Blue Book Guidelines for Restrictions and Quantities Issued

Brandon Ellis left a comment on an earlier post regarding the Blue Book policy on printing information on quantities issued, restrictions and other matters. I’ve reproduced it below for those who don’t otherwise read the comments on older entries.

  1. Brandon Ellis Says:
    As an avid patch collector and trader, I have to ask… Why wouldn’t you want to include the restrictions as well as the run amount information in the Blue Book. It seems that the information would be very beneficial for a collector or trader trying to assess rarity/scarcity of a particular issue. And with lodges coming in and going out of existence, isn’t that information part of the history of that particular lodge that without documentation could become lost forever? Thanks for all you do for the Hobby!

    YIS,Brandon “Happy” Ellis
    Eagle Scout / Vigil Member
    Tsoiotsi Tsogalii Lodge 70

  2. And I replied…

  3. nyoatrader Says:
    Brandon, Of course the short answer is that when the initial Blue Book policies were being made, there was a decision of the National Editors not to include that information when they set up the guidelines.The longer answer and no offense meant to John Tegtmeier, but who do you believe? Unless I order the patch myself or have a copy of the invoice, I can’t confirm if the information is true.Nor can I confirm that the information won’t change. If the issue John brought to our attention sells out in 1 week and the LEC votes to reorder, the lodge will reorder them and the information is no longer accurate and could be misleading.Then a printed quantity of 100 which would also have been accurate at the time and printed in the Blue Book is no longer accurate.

    Arapaho listed an F issue from Nischa Nitas Lodge #410 as only 100 issued. At one time, several years after the issue date, I had 4 in my possession. I never was in the lodge and it was located 250 miles away. I have probably seen another 10-15 over the years. It is not particularly uncommon. The information Arapaho received was either incorrect (perhaps deliberately) or the lodge reordered.

    I’ll likely continue to list information like I received for the 4S31, but it won’t make it into the Blue Book and will have a caution attached to it here.

    Thanks for the kind words.

    YIB,
    Bill

Here’s the official guidelines from page 22 of the First Edition of the Blue Book copyright 1996.

Things that will not be found in the comments

Restrictions – some insignia are or have been restricted in terms of who they may be issued to and how many a person may get. This information changes in timeand sometimes changes for a particular issue. Much restriction information is untrue or unknown and can be misleading.

Number issued – sometimes it is known exactly how many of a certain patch or neckerchief were made. Many times this information is either inaccurate or unreliable. For most listings, this information is not known.

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2 Comments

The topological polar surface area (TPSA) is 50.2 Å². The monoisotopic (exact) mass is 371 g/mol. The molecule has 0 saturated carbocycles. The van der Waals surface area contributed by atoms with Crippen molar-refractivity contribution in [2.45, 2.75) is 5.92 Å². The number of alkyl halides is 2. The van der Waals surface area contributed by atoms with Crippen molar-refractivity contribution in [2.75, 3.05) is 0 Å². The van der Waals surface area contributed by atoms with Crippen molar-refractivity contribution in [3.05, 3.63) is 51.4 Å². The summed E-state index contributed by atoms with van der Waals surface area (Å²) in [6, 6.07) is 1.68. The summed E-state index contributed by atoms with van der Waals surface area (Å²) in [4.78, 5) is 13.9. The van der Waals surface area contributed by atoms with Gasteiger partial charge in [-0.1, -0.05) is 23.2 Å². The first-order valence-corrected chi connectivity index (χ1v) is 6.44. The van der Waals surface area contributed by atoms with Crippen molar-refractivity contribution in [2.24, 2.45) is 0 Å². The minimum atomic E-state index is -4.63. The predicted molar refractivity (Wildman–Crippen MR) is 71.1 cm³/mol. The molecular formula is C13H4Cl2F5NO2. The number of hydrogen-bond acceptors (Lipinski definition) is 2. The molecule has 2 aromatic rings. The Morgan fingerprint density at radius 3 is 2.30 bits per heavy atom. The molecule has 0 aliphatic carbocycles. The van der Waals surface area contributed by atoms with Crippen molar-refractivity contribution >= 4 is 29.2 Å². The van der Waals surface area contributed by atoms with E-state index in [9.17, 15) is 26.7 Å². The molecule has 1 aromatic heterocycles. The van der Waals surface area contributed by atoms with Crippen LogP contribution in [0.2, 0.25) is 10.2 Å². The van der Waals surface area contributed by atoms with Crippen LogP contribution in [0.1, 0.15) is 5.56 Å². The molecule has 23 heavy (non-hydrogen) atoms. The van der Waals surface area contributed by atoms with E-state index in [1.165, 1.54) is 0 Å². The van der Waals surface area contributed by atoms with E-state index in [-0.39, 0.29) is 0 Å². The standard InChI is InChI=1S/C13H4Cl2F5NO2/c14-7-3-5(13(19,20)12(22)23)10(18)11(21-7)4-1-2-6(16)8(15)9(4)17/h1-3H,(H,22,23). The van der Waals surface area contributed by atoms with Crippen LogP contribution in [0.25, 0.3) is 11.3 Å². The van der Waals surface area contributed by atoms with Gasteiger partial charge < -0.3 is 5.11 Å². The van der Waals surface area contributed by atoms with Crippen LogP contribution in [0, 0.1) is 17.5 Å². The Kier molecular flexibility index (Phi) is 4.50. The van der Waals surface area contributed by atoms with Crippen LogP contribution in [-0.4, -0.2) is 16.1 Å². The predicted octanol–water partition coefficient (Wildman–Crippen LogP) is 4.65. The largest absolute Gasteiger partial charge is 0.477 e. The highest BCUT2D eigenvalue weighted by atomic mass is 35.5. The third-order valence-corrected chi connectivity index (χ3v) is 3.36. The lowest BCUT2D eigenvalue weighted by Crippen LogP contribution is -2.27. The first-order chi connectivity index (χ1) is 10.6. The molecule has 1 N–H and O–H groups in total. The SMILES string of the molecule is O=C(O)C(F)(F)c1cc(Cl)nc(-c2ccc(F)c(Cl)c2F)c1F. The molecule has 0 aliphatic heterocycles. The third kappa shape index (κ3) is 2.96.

1. John says:

    I may also write about this in my blog… especially since Brandon is a lodge brother I have known since he first got into the OA.

    I have only seen one lodge in my own experience where the lodge keeps accurate records of quantities ordered, Catawba 459. Their trading post adviser has been “on the job” for decades and has been meticulous about this.

    Another reason goes back to the old Bill Price books. They would list which lodges had restricted flaps. Traders used that as if it were Gospel truth. It wasn’t as many lodges were also starting to issue unrestricted flaps at that time, which didn’t get mentioned in the book.

    Also, what does “100 made” really mean? Is it rare? Common?
    When our lodge makes 800 of an issue, it will sell out within hours and become a “rare” patch. Another lodge in our section might make 400 of their patch, only to still have them in their trading post years later. Without being put into context, the number issued is meaningless information.

    As you hint, the whole line of reasoning behind this gets rather complicated. But on the whole I think this is the right decision.

  2. nyoatrader says:

    John,

    Agreed, 100 patches can mean a lot of different things.

    If 100 patches issued for a 3-5 person NOAC or Jambo contingent where all but a handful are traded at the event, it can mean the issue is somewhat readily available in the collecting community.

    If the same 100 are issued to a 50 person contingent, the collecting community may only see a handful of them. Even in the home lodge, it may disappear quickly and be a ‘rare’ item although more will exist within the lodge.

    As you point out a 100 patch issue in a lodge with 300+ active members may sell out in a very short time span and be rare within the lodge and not see the light of day in the collecting community for years.

    For collectors, what does this mean. Well if you are just collecting an old style number set or one from each active lodge; it means very little. You will just get one of the ‘common’ issues.

    If you collect everything from the lodge, it means you have a tough issue to track down.

    Now if a lodge issues too many ‘tough’ issues making it impossible for any reasonable person to “ever” collect a lodge set; it may stop people from collecting that lodge.

    Since many lodges use their patches to balance the budget; it can have a knock-on effect to lodge financing. As people no longer buy or reduce the number of patches they buy from the lodge finances and cash flow suffer.

    Now thats the subject of another post 😉

    Bill

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